As I and others have written, both the School Board and the City Council approved the release of the RFP for the George Mason/Mary Ellen Henderson expansion last night, the School Board 6-0 and the City Council 6-1. The Falls Church News Press story summary of the meeting is a good one, noting that the two main points of discussion were first about ensuring that a public referendum would be held before signing any contract, and second what the RFP should say about commercial versus mixed commercial-residential development. http://fcnp.com/2015/07/27/f-c-council-school-board-reach-consensus-on-rfp-for-annexed-land/ Letty Hardi also provided a great description of the recommendation discussion. Here are my thoughts on the debate.
The public referendum discussion was very important, not just because City residents need a direct say in a project that will significantly affect them for decades, but also because City staff made clear that public participation in the RFP process, until any referendum, will be minimal. The controlling Virginia statute, and the guidelines adopted by the City and Schools, provide not only that “trade secrets” and financial information be kept confidential, but also that virtually anything that a company responding to the RFP thinks might be unhelpful to its bid be kept confidential as well, protecting: “other information submitted by the private entity, where, if the records were made public … the financial interest or bargaining position of the public or private entity would be adversely affected.” There may be some discretion for City and School staff to deny a request for confidentiality, but based on what was said during the meeting last night and general Virginia guidelines, that is unlikely to lead to disclosure of information over the objection of the company submitting the information. So, while there will be periods for public comment and a public hearing, the public may only see the executive summaries of the proposals. The real decisions, except for a referendum, will be made in closed sessions.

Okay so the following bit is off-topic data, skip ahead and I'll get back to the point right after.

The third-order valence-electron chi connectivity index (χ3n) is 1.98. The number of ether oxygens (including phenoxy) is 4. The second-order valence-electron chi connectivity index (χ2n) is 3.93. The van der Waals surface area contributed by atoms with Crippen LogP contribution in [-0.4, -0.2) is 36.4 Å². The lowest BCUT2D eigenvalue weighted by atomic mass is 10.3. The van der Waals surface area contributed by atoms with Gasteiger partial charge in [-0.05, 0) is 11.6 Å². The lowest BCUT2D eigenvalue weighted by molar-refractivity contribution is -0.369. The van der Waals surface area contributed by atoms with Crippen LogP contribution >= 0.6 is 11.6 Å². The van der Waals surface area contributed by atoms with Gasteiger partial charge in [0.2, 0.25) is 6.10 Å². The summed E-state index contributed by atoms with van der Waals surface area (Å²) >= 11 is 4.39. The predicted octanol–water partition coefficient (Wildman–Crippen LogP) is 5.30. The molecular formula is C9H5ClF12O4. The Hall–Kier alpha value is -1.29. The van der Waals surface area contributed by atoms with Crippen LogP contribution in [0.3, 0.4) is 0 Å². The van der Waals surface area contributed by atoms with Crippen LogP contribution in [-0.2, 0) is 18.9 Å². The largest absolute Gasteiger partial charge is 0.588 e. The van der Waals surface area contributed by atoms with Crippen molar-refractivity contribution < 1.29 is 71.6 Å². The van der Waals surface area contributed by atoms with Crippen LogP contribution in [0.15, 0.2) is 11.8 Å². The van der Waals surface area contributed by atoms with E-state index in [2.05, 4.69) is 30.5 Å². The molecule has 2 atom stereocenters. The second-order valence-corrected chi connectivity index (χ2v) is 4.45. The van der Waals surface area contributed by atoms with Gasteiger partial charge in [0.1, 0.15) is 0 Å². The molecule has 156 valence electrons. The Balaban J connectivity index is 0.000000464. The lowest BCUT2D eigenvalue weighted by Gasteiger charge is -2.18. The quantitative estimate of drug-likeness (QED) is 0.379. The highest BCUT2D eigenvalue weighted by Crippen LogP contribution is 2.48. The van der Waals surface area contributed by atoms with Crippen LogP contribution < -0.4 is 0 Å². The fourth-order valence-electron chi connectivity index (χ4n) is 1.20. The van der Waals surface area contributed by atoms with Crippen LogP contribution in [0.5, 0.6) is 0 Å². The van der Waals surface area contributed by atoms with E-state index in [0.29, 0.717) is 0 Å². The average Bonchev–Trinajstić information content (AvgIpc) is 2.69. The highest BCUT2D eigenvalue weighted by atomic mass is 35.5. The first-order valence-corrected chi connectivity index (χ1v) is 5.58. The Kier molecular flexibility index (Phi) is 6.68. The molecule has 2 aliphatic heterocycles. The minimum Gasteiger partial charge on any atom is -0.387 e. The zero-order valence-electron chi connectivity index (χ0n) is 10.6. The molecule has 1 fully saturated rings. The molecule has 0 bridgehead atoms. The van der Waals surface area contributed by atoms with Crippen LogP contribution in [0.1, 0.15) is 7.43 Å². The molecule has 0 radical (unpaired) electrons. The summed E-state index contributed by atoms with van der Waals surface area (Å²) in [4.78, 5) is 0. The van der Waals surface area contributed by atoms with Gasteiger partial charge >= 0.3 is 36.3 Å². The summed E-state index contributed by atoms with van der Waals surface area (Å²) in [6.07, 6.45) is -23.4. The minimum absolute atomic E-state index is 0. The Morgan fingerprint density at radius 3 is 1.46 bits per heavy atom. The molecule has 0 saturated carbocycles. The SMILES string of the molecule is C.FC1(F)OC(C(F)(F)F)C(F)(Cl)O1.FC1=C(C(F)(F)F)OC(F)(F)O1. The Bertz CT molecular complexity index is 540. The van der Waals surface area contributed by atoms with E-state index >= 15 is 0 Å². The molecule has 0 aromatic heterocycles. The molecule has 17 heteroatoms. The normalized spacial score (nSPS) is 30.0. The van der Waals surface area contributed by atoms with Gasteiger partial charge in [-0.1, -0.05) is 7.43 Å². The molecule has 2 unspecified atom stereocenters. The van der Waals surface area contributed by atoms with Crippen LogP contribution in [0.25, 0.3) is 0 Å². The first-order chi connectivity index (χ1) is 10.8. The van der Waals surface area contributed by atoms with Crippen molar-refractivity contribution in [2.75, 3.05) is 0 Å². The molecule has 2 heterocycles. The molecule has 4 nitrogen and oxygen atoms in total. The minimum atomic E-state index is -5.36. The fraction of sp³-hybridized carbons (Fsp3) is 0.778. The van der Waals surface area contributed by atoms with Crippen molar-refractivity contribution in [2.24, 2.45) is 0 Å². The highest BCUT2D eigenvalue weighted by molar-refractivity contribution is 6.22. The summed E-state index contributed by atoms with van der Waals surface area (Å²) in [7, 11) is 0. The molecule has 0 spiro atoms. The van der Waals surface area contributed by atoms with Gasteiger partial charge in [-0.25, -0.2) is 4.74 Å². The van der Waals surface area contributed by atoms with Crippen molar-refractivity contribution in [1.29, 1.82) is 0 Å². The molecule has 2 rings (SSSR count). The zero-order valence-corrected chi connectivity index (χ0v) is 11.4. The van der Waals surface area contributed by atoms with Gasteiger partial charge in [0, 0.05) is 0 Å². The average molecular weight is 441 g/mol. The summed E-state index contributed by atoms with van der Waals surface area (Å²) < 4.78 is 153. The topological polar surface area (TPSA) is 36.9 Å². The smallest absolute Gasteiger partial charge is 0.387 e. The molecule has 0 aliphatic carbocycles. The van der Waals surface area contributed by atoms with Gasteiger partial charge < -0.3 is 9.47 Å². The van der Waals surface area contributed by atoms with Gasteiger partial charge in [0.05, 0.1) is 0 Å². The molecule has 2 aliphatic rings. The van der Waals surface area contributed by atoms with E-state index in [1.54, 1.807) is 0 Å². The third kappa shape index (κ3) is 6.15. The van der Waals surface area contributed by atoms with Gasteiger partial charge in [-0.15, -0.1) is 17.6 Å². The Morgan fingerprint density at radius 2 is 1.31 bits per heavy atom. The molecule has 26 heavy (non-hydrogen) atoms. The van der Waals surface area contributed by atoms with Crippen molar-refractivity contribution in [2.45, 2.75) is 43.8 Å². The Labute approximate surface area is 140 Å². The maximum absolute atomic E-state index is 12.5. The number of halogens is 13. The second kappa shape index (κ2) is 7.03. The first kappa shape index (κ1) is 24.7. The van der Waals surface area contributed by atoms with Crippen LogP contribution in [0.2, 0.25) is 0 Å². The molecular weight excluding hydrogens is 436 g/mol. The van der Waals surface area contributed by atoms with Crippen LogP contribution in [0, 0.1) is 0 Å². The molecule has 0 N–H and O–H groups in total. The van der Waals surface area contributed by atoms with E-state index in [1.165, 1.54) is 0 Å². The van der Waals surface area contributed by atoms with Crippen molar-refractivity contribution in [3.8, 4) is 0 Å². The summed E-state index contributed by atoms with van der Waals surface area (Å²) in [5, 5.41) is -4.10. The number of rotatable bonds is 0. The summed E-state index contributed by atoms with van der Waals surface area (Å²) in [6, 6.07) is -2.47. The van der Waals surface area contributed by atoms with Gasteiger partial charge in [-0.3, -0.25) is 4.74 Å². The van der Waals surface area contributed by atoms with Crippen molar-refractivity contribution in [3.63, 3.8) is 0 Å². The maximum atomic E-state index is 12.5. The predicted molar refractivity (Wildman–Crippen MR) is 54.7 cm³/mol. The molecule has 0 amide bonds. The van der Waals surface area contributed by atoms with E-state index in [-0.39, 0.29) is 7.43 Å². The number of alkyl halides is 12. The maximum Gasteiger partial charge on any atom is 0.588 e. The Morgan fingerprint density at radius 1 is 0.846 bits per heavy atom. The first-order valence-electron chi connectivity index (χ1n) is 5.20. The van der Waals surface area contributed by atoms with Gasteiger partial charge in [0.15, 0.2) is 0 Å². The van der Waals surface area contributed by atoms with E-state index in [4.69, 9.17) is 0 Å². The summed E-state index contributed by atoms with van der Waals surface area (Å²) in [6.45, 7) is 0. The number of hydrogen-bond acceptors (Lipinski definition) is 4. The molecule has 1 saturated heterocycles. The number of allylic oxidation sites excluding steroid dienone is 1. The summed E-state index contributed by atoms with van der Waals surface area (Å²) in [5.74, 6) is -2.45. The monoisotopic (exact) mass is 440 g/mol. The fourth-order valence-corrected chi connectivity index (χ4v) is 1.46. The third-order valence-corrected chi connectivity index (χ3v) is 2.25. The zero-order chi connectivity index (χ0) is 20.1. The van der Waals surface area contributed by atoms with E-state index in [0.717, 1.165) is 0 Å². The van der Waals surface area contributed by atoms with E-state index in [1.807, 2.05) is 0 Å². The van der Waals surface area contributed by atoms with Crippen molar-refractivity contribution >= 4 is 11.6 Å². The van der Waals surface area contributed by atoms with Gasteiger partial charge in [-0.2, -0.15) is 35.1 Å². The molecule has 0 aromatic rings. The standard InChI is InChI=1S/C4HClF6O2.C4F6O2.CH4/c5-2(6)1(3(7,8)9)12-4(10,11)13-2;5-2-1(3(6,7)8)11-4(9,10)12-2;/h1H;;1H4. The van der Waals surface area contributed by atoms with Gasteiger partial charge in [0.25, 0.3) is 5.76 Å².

While that result may be legally required, it irks me, and it may make you unhappy as well. I urge the Council and the School Board to make every effort to have companies responding the RFP disclose as much as possible. Of course, companies will want to protect their innovative ideas, but confidentiality should be minimized while preserving innovation.
The second issue discussed was what the RFP should say about the type of commercial development desired – what should be said about mixed commercial and residential uses on the GM/MEH site? As I wrote in an earlier post, the argument seems to be between those who want bidders to offer the most money to the City to minimize taxes, and are willing to accept mixed commercial and residential development, and those who want commercial development only with little if any residential development. At the end, the Council and School Board agreed on compromise language that the development must be “significantly commercial,” if I heard properly.
As I implied in my earlier post, this is a tempest in a teapot because the Council and Board will be able consistent with the RFP to select among proposals, and in this case, decide what “significant” means. If faced with deciding between a proposal that features apartments above ground-floor retail that fully funds a new high school, as opposed to a proposal for an entertainment facility that instead requires an additional $50 million from city taxpayers to pay for the new school, the hard decision will need to be made. But because under this process the facts of the proposals may not be available to the public (including officials whose terms have ended), describing development preferences in evaluation criteria is of elevated importance as one of the best ways for people to influence decisions that will otherwise be made behind closed doors.
Which takes me back to the first point. The City Council and School Board should use their best effort to encourage the sharing of as much information as possible, so we don’t see a referendum in a year and a half that proposes development that the people of Falls Church don’t want.